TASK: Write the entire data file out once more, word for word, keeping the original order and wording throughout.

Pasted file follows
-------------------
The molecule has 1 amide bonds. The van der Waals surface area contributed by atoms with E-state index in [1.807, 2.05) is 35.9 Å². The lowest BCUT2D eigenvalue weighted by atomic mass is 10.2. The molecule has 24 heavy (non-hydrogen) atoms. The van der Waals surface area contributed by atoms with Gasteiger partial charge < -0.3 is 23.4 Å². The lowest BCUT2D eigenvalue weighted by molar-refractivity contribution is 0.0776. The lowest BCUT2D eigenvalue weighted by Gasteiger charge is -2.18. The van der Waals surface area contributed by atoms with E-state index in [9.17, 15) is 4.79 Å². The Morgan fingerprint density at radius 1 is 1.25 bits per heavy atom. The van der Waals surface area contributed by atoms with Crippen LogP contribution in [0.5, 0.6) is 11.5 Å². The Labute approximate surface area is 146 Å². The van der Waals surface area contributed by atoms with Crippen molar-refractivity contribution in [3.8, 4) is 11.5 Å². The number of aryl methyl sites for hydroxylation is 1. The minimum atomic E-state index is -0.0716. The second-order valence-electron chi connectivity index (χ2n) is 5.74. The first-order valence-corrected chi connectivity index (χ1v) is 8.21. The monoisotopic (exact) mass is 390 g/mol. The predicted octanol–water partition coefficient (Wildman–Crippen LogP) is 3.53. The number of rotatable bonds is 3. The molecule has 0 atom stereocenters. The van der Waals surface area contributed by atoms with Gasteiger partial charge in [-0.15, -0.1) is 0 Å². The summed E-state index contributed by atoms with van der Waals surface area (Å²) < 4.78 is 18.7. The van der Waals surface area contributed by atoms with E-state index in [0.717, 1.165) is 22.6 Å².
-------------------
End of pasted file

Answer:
The molecule has 1 amide bonds. The van der Waals surface area contributed by atoms with E-state index in [1.807, 2.05) is 35.9 Å². The lowest BCUT2D eigenvalue weighted by atomic mass is 10.2. The molecule has 24 heavy (non-hydrogen) atoms. The van der Waals surface area contributed by atoms with Gasteiger partial charge < -0.3 is 23.4 Å². The lowest BCUT2D eigenvalue weighted by molar-refractivity contribution is 0.0776. The lowest BCUT2D eigenvalue weighted by Gasteiger charge is -2.18. The van der Waals surface area contributed by atoms with E-state index in [9.17, 15) is 4.79 Å². The Morgan fingerprint density at radius 1 is 1.25 bits per heavy atom. The van der Waals surface area contributed by atoms with Crippen LogP contribution in [0.5, 0.6) is 11.5 Å². The Labute approximate surface area is 146 Å². The van der Waals surface area contributed by atoms with Crippen molar-refractivity contribution in [3.8, 4) is 11.5 Å². The number of aryl methyl sites for hydroxylation is 1. The minimum atomic E-state index is -0.0716. The second-order valence-electron chi connectivity index (χ2n) is 5.74. The first-order valence-corrected chi connectivity index (χ1v) is 8.21. The monoisotopic (exact) mass is 390 g/mol. The predicted octanol–water partition coefficient (Wildman–Crippen LogP) is 3.53. The number of rotatable bonds is 3. The molecule has 0 atom stereocenters. The van der Waals surface area contributed by atoms with Gasteiger partial charge in [-0.15, -0.1) is 0 Å². The summed E-state index contributed by atoms with van der Waals surface area (Å²) < 4.78 is 18.7. The van der Waals surface area contributed by atoms with E-state index in [0.717, 1.165) is 22.6 Å².